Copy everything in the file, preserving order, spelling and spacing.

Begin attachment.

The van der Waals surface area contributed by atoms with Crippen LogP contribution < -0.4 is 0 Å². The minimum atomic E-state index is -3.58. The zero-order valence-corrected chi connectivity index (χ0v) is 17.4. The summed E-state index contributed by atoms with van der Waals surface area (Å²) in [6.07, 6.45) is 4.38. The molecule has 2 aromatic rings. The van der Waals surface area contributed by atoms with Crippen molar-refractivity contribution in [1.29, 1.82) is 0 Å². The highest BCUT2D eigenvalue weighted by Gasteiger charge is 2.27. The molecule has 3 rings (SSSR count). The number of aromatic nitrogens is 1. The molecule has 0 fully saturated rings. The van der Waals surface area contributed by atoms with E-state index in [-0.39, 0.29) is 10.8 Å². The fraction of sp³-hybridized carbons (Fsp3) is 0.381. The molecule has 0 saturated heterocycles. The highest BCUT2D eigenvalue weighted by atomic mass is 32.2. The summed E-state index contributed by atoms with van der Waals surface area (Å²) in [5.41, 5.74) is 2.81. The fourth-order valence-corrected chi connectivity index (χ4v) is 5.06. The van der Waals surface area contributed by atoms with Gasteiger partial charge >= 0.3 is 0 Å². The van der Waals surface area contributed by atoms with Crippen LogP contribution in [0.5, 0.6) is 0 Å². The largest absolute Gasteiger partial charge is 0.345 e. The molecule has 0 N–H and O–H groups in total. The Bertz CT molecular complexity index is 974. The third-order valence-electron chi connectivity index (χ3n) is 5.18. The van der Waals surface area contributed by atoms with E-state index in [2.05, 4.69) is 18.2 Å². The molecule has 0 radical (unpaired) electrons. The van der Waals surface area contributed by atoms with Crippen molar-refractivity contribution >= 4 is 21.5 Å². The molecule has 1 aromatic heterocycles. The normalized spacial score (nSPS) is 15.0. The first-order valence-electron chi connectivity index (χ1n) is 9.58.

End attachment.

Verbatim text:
The van der Waals surface area contributed by atoms with Crippen LogP contribution < -0.4 is 0 Å². The minimum atomic E-state index is -3.58. The zero-order valence-corrected chi connectivity index (χ0v) is 17.4. The summed E-state index contributed by atoms with van der Waals surface area (Å²) in [6.07, 6.45) is 4.38. The molecule has 2 aromatic rings. The van der Waals surface area contributed by atoms with Crippen molar-refractivity contribution in [1.29, 1.82) is 0 Å². The highest BCUT2D eigenvalue weighted by Gasteiger charge is 2.27. The molecule has 3 rings (SSSR count). The number of aromatic nitrogens is 1. The molecule has 0 fully saturated rings. The van der Waals surface area contributed by atoms with E-state index in [-0.39, 0.29) is 10.8 Å². The fraction of sp³-hybridized carbons (Fsp3) is 0.381. The molecule has 0 saturated heterocycles. The highest BCUT2D eigenvalue weighted by atomic mass is 32.2. The summed E-state index contributed by atoms with van der Waals surface area (Å²) in [5.41, 5.74) is 2.81. The fourth-order valence-corrected chi connectivity index (χ4v) is 5.06. The van der Waals surface area contributed by atoms with Gasteiger partial charge >= 0.3 is 0 Å². The van der Waals surface area contributed by atoms with Crippen LogP contribution in [0.5, 0.6) is 0 Å². The largest absolute Gasteiger partial charge is 0.345 e. The molecule has 0 N–H and O–H groups in total. The Bertz CT molecular complexity index is 974. The third-order valence-electron chi connectivity index (χ3n) is 5.18. The van der Waals surface area contributed by atoms with E-state index in [2.05, 4.69) is 18.2 Å². The molecule has 0 radical (unpaired) electrons. The van der Waals surface area contributed by atoms with Crippen molar-refractivity contribution >= 4 is 21.5 Å². The molecule has 1 aromatic heterocycles. The normalized spacial score (nSPS) is 15.0. The first-order valence-electron chi connectivity index (χ1n) is 9.58.